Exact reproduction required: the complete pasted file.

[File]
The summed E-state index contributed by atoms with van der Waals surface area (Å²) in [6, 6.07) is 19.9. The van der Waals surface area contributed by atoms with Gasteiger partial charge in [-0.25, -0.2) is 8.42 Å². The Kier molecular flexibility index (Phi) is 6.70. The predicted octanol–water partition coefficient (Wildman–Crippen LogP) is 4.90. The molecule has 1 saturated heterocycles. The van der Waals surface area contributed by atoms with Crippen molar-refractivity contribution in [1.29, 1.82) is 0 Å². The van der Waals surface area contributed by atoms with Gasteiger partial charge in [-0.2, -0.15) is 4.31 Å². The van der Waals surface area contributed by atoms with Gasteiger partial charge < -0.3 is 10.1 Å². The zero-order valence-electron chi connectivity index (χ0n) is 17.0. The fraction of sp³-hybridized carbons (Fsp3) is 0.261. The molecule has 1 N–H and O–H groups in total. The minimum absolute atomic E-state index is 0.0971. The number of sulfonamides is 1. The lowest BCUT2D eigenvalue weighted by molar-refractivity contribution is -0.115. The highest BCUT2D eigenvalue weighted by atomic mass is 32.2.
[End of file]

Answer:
The summed E-state index contributed by atoms with van der Waals surface area (Å²) in [6, 6.07) is 19.9. The van der Waals surface area contributed by atoms with Gasteiger partial charge in [-0.25, -0.2) is 8.42 Å². The Kier molecular flexibility index (Phi) is 6.70. The predicted octanol–water partition coefficient (Wildman–Crippen LogP) is 4.90. The molecule has 1 saturated heterocycles. The van der Waals surface area contributed by atoms with Crippen molar-refractivity contribution in [1.29, 1.82) is 0 Å². The van der Waals surface area contributed by atoms with Gasteiger partial charge in [-0.2, -0.15) is 4.31 Å². The van der Waals surface area contributed by atoms with Gasteiger partial charge < -0.3 is 10.1 Å². The zero-order valence-electron chi connectivity index (χ0n) is 17.0. The fraction of sp³-hybridized carbons (Fsp3) is 0.261. The molecule has 1 N–H and O–H groups in total. The minimum absolute atomic E-state index is 0.0971. The number of sulfonamides is 1. The lowest BCUT2D eigenvalue weighted by molar-refractivity contribution is -0.115. The highest BCUT2D eigenvalue weighted by atomic mass is 32.2.